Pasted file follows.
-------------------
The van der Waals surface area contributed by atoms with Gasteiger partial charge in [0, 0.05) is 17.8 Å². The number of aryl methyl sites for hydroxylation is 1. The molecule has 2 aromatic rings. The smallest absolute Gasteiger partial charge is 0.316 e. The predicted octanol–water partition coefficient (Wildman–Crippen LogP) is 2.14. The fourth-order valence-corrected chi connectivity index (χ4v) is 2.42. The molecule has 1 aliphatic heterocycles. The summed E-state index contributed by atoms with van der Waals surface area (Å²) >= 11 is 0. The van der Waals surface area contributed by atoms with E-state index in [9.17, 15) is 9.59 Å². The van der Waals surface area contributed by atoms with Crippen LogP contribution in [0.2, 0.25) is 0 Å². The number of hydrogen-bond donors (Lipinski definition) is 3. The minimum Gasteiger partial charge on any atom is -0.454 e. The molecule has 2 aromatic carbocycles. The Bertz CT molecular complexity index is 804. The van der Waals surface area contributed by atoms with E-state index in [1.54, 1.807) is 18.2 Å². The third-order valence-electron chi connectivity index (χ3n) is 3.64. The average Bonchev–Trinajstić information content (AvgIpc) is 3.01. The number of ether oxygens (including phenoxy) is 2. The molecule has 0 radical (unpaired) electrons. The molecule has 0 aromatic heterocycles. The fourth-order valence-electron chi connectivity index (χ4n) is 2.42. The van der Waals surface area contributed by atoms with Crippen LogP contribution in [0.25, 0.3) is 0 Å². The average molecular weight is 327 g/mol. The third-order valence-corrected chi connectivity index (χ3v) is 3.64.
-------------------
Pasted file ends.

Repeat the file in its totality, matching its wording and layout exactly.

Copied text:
The van der Waals surface area contributed by atoms with Gasteiger partial charge in [0, 0.05) is 17.8 Å². The number of aryl methyl sites for hydroxylation is 1. The molecule has 2 aromatic rings. The smallest absolute Gasteiger partial charge is 0.316 e. The predicted octanol–water partition coefficient (Wildman–Crippen LogP) is 2.14. The fourth-order valence-corrected chi connectivity index (χ4v) is 2.42. The molecule has 1 aliphatic heterocycles. The summed E-state index contributed by atoms with van der Waals surface area (Å²) >= 11 is 0. The van der Waals surface area contributed by atoms with E-state index in [9.17, 15) is 9.59 Å². The van der Waals surface area contributed by atoms with Crippen LogP contribution in [0.2, 0.25) is 0 Å². The number of hydrogen-bond donors (Lipinski definition) is 3. The minimum Gasteiger partial charge on any atom is -0.454 e. The molecule has 2 aromatic carbocycles. The Bertz CT molecular complexity index is 804. The van der Waals surface area contributed by atoms with E-state index in [1.54, 1.807) is 18.2 Å². The third-order valence-electron chi connectivity index (χ3n) is 3.64. The average Bonchev–Trinajstić information content (AvgIpc) is 3.01. The number of ether oxygens (including phenoxy) is 2. The molecule has 0 radical (unpaired) electrons. The molecule has 0 aromatic heterocycles. The fourth-order valence-electron chi connectivity index (χ4n) is 2.42. The van der Waals surface area contributed by atoms with Crippen LogP contribution in [0.25, 0.3) is 0 Å². The average molecular weight is 327 g/mol. The third-order valence-corrected chi connectivity index (χ3v) is 3.64.